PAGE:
By far one of the greatest ways USF Public Interest Law Foundation helps to make an impact in our community is by providing grants to USF Law students who choose to pursue unpaid summer legal work. This past summer, 25 remarkable students were selected to each receive grants of $4,000. We are proud to offer these grants through the generous donations we receive throughout the year as well as through several fundraising events sponsored by USF and PILF.
Our largest fundraising opportunity is the Annual PILF Gala and Auction. This year’s Gala and Auction takes place on November 4th. As the Auction draws nearer, we want to take a moment to introduce our most recent 2011 Summer Grantees in the Q&A’s below.
Richard Burchett, Jr. Spent His Summer Making Neighborhoods Safer, No Really….
Richard Burchett, Jr. is from Fresno, California and was an undergraduate student at the University of California, San Diego (Thurgood Marshall College). This summer he worked at the San Francisco City Attorney’s Office in the code enforcement division.
Why did you choose law school, and why USF in particular?
Civil and gay rights are what originally piqued my interest in attending law school. I had followed the LGBT community’s fight for equality and volunteered for the “No on Proposition 8” campaign and Equality California before coming to law school. I have always been interested, and continue to be interested, in public interest work. Since starting law school my interests have broadened, but I still plan on a career that benefits the community. I chose USF because of its reputation for Public Interest Law.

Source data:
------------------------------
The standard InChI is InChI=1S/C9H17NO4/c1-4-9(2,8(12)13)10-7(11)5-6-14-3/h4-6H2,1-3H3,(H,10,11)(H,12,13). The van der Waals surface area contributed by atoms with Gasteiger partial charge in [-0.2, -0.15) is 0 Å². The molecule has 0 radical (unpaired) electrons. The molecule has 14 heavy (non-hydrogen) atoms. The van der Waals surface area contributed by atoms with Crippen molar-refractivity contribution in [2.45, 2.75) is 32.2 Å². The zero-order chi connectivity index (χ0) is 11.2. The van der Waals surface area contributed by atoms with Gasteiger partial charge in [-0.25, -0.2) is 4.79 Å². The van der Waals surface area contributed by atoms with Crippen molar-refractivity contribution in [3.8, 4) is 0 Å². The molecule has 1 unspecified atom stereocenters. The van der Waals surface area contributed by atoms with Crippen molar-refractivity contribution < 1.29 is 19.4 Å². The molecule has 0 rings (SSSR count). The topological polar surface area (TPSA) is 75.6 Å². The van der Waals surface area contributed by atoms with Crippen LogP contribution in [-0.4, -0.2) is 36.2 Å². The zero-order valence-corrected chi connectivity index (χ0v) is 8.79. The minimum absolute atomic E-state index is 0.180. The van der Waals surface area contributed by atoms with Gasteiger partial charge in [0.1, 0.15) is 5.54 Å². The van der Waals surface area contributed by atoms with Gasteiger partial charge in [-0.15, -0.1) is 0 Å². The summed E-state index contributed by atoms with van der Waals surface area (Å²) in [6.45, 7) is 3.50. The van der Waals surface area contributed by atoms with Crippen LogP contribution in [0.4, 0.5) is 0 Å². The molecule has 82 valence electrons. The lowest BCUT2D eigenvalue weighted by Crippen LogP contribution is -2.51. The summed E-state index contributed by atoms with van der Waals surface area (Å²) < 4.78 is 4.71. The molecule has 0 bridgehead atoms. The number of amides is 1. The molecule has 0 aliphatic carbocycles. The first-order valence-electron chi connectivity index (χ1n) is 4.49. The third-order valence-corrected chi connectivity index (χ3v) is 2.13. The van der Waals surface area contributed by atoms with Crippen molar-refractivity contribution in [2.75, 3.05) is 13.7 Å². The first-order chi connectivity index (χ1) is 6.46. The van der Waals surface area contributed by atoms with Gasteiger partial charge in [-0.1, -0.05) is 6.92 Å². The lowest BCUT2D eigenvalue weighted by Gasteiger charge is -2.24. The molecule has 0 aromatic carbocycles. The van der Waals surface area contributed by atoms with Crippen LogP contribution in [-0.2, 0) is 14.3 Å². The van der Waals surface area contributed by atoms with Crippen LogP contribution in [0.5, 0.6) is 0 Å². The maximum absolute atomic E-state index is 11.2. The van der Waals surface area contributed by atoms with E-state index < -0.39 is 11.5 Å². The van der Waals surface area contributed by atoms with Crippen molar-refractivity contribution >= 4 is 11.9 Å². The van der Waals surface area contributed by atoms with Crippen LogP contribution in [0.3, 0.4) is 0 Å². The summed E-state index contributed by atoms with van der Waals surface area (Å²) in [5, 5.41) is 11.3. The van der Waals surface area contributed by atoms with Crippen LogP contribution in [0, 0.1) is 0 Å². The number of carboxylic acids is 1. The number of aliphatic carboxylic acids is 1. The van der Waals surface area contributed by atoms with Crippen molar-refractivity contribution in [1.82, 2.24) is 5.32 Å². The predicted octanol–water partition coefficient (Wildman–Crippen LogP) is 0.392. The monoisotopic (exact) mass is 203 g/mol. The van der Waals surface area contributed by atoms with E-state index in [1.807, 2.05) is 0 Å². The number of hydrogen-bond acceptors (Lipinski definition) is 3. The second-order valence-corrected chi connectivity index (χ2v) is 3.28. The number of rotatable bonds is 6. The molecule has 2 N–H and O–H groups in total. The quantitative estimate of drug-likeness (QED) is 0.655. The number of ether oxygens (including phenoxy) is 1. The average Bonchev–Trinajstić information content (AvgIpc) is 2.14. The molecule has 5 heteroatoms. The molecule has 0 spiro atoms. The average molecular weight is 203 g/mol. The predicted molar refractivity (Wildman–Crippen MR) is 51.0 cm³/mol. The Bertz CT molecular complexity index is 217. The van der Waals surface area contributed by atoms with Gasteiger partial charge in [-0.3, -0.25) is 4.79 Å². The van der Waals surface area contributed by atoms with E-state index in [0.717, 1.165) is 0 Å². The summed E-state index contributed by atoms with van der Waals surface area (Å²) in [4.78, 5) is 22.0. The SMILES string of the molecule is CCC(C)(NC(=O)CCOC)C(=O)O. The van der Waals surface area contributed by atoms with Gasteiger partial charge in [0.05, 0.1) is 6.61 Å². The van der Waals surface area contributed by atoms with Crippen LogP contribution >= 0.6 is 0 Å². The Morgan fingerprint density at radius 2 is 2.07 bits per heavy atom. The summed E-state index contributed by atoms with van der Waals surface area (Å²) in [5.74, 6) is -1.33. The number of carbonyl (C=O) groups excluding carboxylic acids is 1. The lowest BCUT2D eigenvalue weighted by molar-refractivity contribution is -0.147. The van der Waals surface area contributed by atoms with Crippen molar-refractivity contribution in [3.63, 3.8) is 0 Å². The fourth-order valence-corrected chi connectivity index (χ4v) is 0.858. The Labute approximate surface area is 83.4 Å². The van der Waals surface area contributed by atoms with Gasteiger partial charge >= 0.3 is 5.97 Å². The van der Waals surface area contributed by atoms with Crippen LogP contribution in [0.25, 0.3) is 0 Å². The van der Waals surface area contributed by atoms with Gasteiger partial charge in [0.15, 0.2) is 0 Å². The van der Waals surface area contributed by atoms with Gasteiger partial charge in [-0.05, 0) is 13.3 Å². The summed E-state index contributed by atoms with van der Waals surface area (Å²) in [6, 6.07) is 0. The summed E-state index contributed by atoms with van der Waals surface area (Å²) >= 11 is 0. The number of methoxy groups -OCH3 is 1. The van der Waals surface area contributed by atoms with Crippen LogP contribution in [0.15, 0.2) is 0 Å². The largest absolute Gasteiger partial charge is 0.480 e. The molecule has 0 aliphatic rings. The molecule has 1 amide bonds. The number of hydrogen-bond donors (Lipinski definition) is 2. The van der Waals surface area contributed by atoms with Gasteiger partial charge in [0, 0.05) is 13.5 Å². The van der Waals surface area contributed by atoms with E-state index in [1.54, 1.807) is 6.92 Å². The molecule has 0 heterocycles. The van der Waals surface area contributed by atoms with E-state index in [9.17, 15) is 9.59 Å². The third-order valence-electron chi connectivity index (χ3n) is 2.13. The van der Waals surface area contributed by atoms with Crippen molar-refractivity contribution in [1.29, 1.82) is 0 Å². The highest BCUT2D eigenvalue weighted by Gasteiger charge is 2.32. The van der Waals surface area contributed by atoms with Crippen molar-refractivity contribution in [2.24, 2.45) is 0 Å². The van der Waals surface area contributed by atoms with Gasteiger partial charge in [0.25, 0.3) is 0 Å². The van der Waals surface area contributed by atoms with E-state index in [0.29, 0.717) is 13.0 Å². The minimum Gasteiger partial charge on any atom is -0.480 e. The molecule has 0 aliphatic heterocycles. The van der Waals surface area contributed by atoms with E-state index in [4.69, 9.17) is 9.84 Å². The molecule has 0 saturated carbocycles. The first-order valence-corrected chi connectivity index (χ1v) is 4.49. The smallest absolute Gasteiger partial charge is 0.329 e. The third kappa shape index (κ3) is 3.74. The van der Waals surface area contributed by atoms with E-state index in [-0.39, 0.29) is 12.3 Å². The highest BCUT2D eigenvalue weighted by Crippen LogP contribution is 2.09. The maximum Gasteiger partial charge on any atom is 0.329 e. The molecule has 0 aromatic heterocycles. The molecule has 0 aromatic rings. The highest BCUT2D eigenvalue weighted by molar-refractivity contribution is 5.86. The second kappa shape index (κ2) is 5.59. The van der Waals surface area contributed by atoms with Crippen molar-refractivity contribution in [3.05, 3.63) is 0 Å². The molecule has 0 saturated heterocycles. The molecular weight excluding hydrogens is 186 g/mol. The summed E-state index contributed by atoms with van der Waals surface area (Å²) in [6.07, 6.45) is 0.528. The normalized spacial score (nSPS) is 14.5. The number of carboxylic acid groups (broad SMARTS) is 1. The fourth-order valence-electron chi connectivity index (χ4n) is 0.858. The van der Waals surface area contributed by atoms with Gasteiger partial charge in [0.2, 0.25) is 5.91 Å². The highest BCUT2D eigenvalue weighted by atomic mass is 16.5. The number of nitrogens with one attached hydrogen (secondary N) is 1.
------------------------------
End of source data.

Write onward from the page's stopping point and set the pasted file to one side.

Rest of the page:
What kind of work did you do this summer?
I primarily did research and writing related to the various cases on which my division was working. I also attended inspections, as well as task-force and community meetings with the deputy city attorneys of my division.
What do you find most inspiring about the work you are doing or the organization you are working for?
I was inspired by how the work the code enforcement division has a direct impact on the communities of San Francisco. Since starting in June, I have seen the division’s work lead to action that has made neighborhoods safer and has improved the quality of life of affected residents. The code enforcement division of the city attorney’s office is particularly involved in the communities of San Francisco, working with a variety of civic organizations to improve life and solve the problems affecting local residents.
Are you interested in public interest legal work as a career? What sort of law would you like to practice?
My interest in working for the public interest has not changed since starting at USF Law. While I am keeping an open mind, I currently plan to work as a criminal prosecutor once I graduate.